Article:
Earlier today the culture secretary, Jeremy Hunt, announced the government will spend £830 million in a drive to give the UK the best broadband network in Europe by 2015. Hunt outlined the ambition to push forward the governments plans to get superfast broadband to every community in the country by creating a “digital hub” connected by fibre optics.
Mr Hunt said the plan, which ministers regard as vital to the UK’s economic growth, aims to stimulate private sector investment by creating a reliable and secure superfast network.
This announcement saw a further £50 million invested, in a second wave of pilot projects to test how digital hubs can be extended to all communities, including those in remote rural areas.
Hunt stated that:
“A superfast network will be the foundation for a new economic dynamism, creating hundreds of thousands of jobs and adding billions to our GDP…But it is not just about the economy, around the world there are countless examples of superfast broadband helping to build a fairer and more prosperous society, and to transform the relationship between government and citizens…And shifting government services online will save billions of pounds of taxpayers’ money…We want the UK to have the best broadband system in Europe by 2015. Our strategy, backed by a £830 million Government investment, will help deliver that by stimulating private investment and competition.”
There will also be moves to cut the costs of access to communications infrastructure in addition to new awards of 800MHz and 2.6GHz spectrum to allow the development of next-generation mobile services.
The Federation of Small Businesses reacted to the announcement today stating they are:
“pleased the Government is taking action to improve access to broadband across the UK by 2015, they are not taking small, rural firms’ problems with their service seriously. FSB research shows that all regions, except London, have issues with access to broadband and insufficient speeds – our members have told us that 2 Mbps is too low and the FSB is concerned that the programme to invest in fibre-optic broadband is underfunded.”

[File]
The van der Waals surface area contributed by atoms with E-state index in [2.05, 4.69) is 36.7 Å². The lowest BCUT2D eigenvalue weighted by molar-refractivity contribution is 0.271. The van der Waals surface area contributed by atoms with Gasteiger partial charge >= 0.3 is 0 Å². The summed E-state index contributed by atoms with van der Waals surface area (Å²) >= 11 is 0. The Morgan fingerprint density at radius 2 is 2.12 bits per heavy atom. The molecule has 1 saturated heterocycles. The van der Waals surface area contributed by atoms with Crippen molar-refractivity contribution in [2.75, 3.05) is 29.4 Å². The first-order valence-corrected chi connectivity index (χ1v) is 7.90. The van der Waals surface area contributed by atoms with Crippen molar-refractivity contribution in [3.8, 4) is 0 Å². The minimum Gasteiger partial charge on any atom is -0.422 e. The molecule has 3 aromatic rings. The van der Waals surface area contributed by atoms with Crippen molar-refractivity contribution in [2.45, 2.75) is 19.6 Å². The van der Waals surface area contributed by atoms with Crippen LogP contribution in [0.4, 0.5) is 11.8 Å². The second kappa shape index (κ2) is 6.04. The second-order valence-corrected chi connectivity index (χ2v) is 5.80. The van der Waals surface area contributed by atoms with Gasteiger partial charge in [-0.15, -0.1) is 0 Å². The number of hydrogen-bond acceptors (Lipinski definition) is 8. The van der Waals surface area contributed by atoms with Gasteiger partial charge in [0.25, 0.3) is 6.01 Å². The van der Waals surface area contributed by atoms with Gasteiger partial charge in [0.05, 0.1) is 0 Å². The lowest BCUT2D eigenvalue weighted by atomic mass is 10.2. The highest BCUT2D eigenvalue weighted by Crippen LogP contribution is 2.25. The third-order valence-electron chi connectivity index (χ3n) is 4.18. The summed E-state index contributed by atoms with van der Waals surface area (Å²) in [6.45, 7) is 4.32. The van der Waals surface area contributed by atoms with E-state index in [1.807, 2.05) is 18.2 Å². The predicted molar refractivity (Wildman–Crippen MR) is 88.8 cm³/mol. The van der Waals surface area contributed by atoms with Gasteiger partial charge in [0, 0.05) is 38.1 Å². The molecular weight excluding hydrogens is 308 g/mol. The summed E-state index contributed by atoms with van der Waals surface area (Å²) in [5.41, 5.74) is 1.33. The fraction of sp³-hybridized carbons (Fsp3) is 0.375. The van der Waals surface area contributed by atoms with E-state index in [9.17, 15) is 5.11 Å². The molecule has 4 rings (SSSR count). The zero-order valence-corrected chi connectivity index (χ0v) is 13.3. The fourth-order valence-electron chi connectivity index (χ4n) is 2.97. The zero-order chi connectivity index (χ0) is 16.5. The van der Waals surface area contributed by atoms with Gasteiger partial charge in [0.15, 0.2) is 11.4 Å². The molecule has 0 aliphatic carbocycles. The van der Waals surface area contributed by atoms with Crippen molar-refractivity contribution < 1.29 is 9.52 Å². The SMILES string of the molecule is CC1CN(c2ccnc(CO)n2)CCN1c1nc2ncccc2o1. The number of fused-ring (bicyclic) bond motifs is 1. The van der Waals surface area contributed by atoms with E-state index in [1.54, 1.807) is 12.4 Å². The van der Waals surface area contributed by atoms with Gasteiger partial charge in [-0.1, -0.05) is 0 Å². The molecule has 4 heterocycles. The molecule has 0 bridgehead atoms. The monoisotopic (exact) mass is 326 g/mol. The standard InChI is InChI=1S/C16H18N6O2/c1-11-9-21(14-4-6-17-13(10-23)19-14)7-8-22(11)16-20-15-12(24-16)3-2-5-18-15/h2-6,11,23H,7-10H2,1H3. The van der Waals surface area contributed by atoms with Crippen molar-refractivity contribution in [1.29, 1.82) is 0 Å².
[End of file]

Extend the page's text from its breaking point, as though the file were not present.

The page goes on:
“The Government has said there is no business case for providers to set up broadband in rural areas, but for rural firms it is essential that they have access to reliable broadband to expand their businesses, grow and innovate so they can take on new members of staff and generate income for the economy. We need to see a truly universal service obligation put in place. If the Government ignores these rural firms, it sends the message that this sector doesn’t count.”
Other critics of the announcement have pointed out that the plans do not address some of the fundamental problems with the way that BT controls the infrastructure or the inequalities in the way that BT is charged for fibre compared to small companies, both of which could be pivotal factors in this programs success.
By LauraScott | December 6th, 2010